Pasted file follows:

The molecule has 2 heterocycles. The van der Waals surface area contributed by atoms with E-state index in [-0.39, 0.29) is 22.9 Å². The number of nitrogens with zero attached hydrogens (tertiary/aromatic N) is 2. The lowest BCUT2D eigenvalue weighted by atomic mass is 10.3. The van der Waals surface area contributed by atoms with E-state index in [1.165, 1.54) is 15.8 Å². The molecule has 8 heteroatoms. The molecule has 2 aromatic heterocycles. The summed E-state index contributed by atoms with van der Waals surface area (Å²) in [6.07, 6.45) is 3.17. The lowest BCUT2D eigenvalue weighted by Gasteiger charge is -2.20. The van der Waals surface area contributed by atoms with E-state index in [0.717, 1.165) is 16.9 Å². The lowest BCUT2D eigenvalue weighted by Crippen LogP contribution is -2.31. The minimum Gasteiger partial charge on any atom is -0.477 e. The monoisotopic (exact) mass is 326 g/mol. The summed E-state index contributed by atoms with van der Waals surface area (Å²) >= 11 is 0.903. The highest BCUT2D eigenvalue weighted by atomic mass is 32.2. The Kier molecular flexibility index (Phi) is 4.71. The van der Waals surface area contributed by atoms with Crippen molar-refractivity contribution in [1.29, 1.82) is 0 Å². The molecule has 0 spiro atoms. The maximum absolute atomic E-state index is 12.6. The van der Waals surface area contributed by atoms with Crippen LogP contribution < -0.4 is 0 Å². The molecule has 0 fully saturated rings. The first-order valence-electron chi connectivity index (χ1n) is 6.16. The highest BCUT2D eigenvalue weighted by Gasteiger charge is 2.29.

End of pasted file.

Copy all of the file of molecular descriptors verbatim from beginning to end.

The molecule has 2 heterocycles. The van der Waals surface area contributed by atoms with E-state index in [-0.39, 0.29) is 22.9 Å². The number of nitrogens with zero attached hydrogens (tertiary/aromatic N) is 2. The lowest BCUT2D eigenvalue weighted by atomic mass is 10.3. The van der Waals surface area contributed by atoms with E-state index in [1.165, 1.54) is 15.8 Å². The molecule has 8 heteroatoms. The molecule has 2 aromatic heterocycles. The summed E-state index contributed by atoms with van der Waals surface area (Å²) in [6.07, 6.45) is 3.17. The lowest BCUT2D eigenvalue weighted by Gasteiger charge is -2.20. The van der Waals surface area contributed by atoms with E-state index in [0.717, 1.165) is 16.9 Å². The lowest BCUT2D eigenvalue weighted by Crippen LogP contribution is -2.31. The minimum Gasteiger partial charge on any atom is -0.477 e. The monoisotopic (exact) mass is 326 g/mol. The summed E-state index contributed by atoms with van der Waals surface area (Å²) >= 11 is 0.903. The highest BCUT2D eigenvalue weighted by atomic mass is 32.2. The Kier molecular flexibility index (Phi) is 4.71. The van der Waals surface area contributed by atoms with Crippen molar-refractivity contribution in [1.29, 1.82) is 0 Å². The molecule has 0 spiro atoms. The maximum absolute atomic E-state index is 12.6. The van der Waals surface area contributed by atoms with Crippen LogP contribution < -0.4 is 0 Å². The molecule has 0 fully saturated rings. The first-order valence-electron chi connectivity index (χ1n) is 6.16. The highest BCUT2D eigenvalue weighted by Gasteiger charge is 2.29.